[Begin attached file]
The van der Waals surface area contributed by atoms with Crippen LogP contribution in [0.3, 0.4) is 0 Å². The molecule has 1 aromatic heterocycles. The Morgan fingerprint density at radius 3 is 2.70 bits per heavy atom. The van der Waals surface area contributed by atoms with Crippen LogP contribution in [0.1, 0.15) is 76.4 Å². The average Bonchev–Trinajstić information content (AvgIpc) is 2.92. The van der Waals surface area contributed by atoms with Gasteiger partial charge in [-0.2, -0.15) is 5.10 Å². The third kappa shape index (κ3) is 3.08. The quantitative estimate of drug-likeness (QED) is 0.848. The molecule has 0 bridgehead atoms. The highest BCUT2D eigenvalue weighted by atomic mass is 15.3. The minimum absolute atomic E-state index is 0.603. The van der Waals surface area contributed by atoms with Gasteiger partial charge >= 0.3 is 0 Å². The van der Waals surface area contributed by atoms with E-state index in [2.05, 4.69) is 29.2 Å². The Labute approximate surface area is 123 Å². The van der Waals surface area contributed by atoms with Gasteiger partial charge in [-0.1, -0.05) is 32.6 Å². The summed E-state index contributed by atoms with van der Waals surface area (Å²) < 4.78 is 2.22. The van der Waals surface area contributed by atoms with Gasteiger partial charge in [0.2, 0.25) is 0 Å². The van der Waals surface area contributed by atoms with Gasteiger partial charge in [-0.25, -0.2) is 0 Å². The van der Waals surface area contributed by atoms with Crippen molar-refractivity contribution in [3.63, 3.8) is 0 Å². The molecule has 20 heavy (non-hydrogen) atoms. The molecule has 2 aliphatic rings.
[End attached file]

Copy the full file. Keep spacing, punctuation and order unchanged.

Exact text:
The van der Waals surface area contributed by atoms with Crippen LogP contribution in [0.3, 0.4) is 0 Å². The molecule has 1 aromatic heterocycles. The Morgan fingerprint density at radius 3 is 2.70 bits per heavy atom. The van der Waals surface area contributed by atoms with Crippen LogP contribution in [0.1, 0.15) is 76.4 Å². The average Bonchev–Trinajstić information content (AvgIpc) is 2.92. The van der Waals surface area contributed by atoms with Gasteiger partial charge in [-0.2, -0.15) is 5.10 Å². The third kappa shape index (κ3) is 3.08. The quantitative estimate of drug-likeness (QED) is 0.848. The molecule has 0 bridgehead atoms. The highest BCUT2D eigenvalue weighted by atomic mass is 15.3. The minimum absolute atomic E-state index is 0.603. The van der Waals surface area contributed by atoms with Gasteiger partial charge >= 0.3 is 0 Å². The van der Waals surface area contributed by atoms with E-state index in [2.05, 4.69) is 29.2 Å². The Labute approximate surface area is 123 Å². The van der Waals surface area contributed by atoms with Gasteiger partial charge in [-0.1, -0.05) is 32.6 Å². The summed E-state index contributed by atoms with van der Waals surface area (Å²) < 4.78 is 2.22. The van der Waals surface area contributed by atoms with Gasteiger partial charge in [0.2, 0.25) is 0 Å². The van der Waals surface area contributed by atoms with Gasteiger partial charge in [-0.25, -0.2) is 0 Å². The van der Waals surface area contributed by atoms with Crippen molar-refractivity contribution in [3.63, 3.8) is 0 Å². The molecule has 20 heavy (non-hydrogen) atoms. The molecule has 2 aliphatic rings.